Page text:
Seven years ago, I embarked on a project that would transform my work in the rabbinate. I turned my property into an organic, edible, permaculture landscape with several goals: to address hunger issues; to decrease carbon footprint; to educate about healthy food; and to give those who are food-insecure greater ownership of their own fresh food source through design and implementation of local gardens. Two years ago we incorporated In the Gardens as a nonprofit. One of the unexpected results was my discovery that my mission as a rabbi was “off the beaten path” (pun noted).
I do part-time pulpit work with Temple Israel in Gary, Indiana, and both my congregational and nonprofit ventures overlap all four of the propositions that Sid Schwarz puts forth in Jewish Megatrends. The driving force that initiated my rabbinic study years back was a sense of kedusha. Raised in a secular home, in my late 20s I learned one brachah: Ha-motzi lechem min ha-aretz. Who knew there were others for food? Not me. But in my macrobiotic lifestyle, prepared with organic foods from my own garden, I felt the holiness of the land and the urgency of our need to make that sacred connection, and I recited this brachah at every meal.
About ten years later, in the Isla Vista Minyan, I would learn the communal model that would inspire my rabbinic vision. This group, in which everyone was involved in leading davvening, offering the Shabbat d’var Torah, heading up the morning children’s program, coordinating the pot luck kiddush, and of course, setting up and breaking down the space each week, laid the groundwork for a community that was more intimate and tightly woven than any I had seen before. In fact, I have seen rare expressions of it since. It was a true kehillah. Once I was ordained and in the congregational world, I became disheartened by the lack of care and authentic connection I experienced. I did not know then that stepping away from the congregational setting to found a nonprofit would actually open the door to bring me back into fulfilling pulpit work.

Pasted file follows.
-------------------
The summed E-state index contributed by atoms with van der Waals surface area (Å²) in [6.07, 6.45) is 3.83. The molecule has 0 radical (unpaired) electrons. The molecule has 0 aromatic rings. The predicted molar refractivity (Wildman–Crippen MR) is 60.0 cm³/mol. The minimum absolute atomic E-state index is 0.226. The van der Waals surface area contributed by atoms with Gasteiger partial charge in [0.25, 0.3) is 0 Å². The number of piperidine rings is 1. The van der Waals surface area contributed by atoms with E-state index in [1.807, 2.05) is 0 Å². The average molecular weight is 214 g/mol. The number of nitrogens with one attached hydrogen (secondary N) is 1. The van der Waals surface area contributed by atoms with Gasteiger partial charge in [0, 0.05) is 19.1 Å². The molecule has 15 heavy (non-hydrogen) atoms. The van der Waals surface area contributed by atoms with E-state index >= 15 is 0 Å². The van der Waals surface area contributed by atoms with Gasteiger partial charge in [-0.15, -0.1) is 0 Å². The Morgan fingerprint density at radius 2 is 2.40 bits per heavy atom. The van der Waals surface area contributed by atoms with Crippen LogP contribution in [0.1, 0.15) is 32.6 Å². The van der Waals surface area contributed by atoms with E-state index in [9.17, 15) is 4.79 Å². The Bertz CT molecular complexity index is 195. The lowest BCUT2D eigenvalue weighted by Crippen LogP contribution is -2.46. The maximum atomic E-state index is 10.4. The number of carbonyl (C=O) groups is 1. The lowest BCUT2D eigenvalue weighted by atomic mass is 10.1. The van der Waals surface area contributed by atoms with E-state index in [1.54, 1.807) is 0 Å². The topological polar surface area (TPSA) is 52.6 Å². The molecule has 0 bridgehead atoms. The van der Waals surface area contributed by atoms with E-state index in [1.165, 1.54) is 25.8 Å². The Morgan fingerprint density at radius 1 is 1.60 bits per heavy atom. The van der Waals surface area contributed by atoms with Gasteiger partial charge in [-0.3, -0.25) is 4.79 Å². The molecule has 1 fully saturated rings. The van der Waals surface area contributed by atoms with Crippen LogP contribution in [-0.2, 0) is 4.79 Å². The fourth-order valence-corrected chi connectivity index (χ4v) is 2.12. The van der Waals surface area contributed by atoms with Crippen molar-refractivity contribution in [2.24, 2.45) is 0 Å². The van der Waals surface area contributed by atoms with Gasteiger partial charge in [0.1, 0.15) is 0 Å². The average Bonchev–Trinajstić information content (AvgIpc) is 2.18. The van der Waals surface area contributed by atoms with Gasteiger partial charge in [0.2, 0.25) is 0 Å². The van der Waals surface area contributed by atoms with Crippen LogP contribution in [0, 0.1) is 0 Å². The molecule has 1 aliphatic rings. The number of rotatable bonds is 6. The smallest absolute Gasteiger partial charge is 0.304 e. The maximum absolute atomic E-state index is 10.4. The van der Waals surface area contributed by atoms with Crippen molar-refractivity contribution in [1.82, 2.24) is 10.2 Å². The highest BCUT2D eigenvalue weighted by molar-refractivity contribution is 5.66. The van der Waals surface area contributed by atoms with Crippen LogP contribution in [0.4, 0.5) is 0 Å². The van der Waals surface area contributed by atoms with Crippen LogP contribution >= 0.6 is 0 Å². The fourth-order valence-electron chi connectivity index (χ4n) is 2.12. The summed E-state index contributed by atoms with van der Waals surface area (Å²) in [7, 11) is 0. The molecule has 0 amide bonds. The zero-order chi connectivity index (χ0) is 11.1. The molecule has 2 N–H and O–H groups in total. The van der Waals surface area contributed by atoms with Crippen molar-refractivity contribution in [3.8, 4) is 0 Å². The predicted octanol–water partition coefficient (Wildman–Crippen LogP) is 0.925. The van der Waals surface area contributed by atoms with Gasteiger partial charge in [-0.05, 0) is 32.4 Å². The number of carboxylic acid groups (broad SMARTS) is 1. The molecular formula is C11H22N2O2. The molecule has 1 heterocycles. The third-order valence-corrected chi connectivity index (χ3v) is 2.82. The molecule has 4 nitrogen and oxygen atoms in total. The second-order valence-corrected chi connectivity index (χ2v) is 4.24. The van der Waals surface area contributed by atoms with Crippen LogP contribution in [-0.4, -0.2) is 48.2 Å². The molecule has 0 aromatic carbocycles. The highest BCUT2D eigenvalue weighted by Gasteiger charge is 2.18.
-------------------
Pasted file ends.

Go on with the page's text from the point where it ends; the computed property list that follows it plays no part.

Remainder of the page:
In those early pulpit years I cultivated a growing need to speak out and take action for tzedek – justice. I began to see this as one of the most significant contributions I not only could make, but absolutely, with every fiber of my being, had to make. My participation in the Clergy Leadership Program of the Institute for Jewish Spirituality enabled me to add heart and grace to this mandate, so much so that I completed their Jewish Mindfulness Meditation Teacher Training.
Now my work is a meld. The communities I serve as a part-time rabbi receive with open arms the melodies, chants and mindfulness practices I insert into the services. These are connected with the holy teachings – mostly in Neo-Hasidism – of chochma. The demand and the hunger are so intense as to warrant whole weekends devoted to the combination of these four “propositions,” that Schwarz posits: opening the heart through permitting voices to sing and share (kehillah); opening the mind to the deep wisdom of our tradition to inspire us in the way we think and behave in our lives (chochma); opening the solar plexus to act for tikkun/tzedek; all in a space of sacred safety (kedusha) that invites intimacy and melts walls. The work is beautiful and continues to unfold.
Yet there is one piece that goes beyond these four themes and weaves into them as well. All of this wonderful work would not fulfill me as a rabbi. This is where In the Gardens comes in. Borne out of a temple that didn’t want to build an onsite food pantry garden, my property became the blueprint that now teaches the growing of food, working with God’s earth, the spiritual lessons of our texts on caring for creation, the benefits of mindfulness practice in building compassion for self as well as for compassionate relationships, and not least, a place to go outside the boundaries of the Jewish community.
Because one of the primary missions of In the Gardens is to feed and empower the hungry, we build bridges with African-Americans, Latinos, immigrants and other food insecure communities in Chicago. We do this through fresh produce donations (80% of our home site harvest) as well as through direct work with schools and communities to create their own edible gardens. We also train interns, largely from the inner city, to bring them income and open them to a potential career in urban farming.
We often work with children and adults who are disenfranchised. We look beyond faith and ethnicity to touch the humanity in one another. This is what I call the work of Echad – of Oneness. It certainly is built on Jewish values, yet it transcends the Jewish community to teach the highest lesson – that we are all one. With a loving, open heart, with the healing of mindfulness practice and the lessons of our hands in the earth, we begin to repair the brokenness, not only in our precious relationship with God’s earth but in our ability to reach out and touch one another as part of God’s global community. More and more of the work I am doing in the congregational setting and with In the Gardens is about this lesson of Echad.
It is taught in the Shema that we must listen. If we listen closely, we will hear the sound of Oneness.
Rabbi Robin Damsky is the founder of In the Gardens and is the rabbi of Temple Israel Miller in Gary, Indiana. Robin has a BFA in dance, is a licensed medical massage therapist, holds a Masters in Jewish education from JTS, was ordained by American Jewish University and is the mother of Sarah.
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